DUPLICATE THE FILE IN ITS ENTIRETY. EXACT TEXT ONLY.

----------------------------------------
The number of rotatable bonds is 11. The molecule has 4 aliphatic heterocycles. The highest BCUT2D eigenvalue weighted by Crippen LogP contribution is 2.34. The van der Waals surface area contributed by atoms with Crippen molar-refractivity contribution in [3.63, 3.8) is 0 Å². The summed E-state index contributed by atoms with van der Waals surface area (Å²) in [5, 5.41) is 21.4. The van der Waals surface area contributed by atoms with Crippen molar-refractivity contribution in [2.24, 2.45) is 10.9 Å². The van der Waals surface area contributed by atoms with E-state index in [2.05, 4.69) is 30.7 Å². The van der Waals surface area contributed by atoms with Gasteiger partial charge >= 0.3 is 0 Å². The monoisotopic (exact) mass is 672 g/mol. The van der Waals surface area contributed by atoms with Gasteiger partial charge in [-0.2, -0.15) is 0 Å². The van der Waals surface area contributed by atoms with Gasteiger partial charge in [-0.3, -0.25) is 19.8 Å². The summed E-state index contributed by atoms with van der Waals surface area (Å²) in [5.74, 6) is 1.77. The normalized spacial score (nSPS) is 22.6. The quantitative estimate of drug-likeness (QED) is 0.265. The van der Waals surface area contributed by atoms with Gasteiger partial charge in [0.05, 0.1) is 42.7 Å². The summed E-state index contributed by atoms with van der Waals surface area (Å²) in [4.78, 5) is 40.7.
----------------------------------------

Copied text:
The number of rotatable bonds is 11. The molecule has 4 aliphatic heterocycles. The highest BCUT2D eigenvalue weighted by Crippen LogP contribution is 2.34. The van der Waals surface area contributed by atoms with Crippen molar-refractivity contribution in [3.63, 3.8) is 0 Å². The summed E-state index contributed by atoms with van der Waals surface area (Å²) in [5, 5.41) is 21.4. The van der Waals surface area contributed by atoms with Crippen molar-refractivity contribution in [2.24, 2.45) is 10.9 Å². The van der Waals surface area contributed by atoms with E-state index in [2.05, 4.69) is 30.7 Å². The van der Waals surface area contributed by atoms with Gasteiger partial charge >= 0.3 is 0 Å². The monoisotopic (exact) mass is 672 g/mol. The van der Waals surface area contributed by atoms with Gasteiger partial charge in [-0.2, -0.15) is 0 Å². The van der Waals surface area contributed by atoms with Gasteiger partial charge in [-0.3, -0.25) is 19.8 Å². The summed E-state index contributed by atoms with van der Waals surface area (Å²) in [5.74, 6) is 1.77. The normalized spacial score (nSPS) is 22.6. The quantitative estimate of drug-likeness (QED) is 0.265. The van der Waals surface area contributed by atoms with Gasteiger partial charge in [0.05, 0.1) is 42.7 Å². The summed E-state index contributed by atoms with van der Waals surface area (Å²) in [4.78, 5) is 40.7.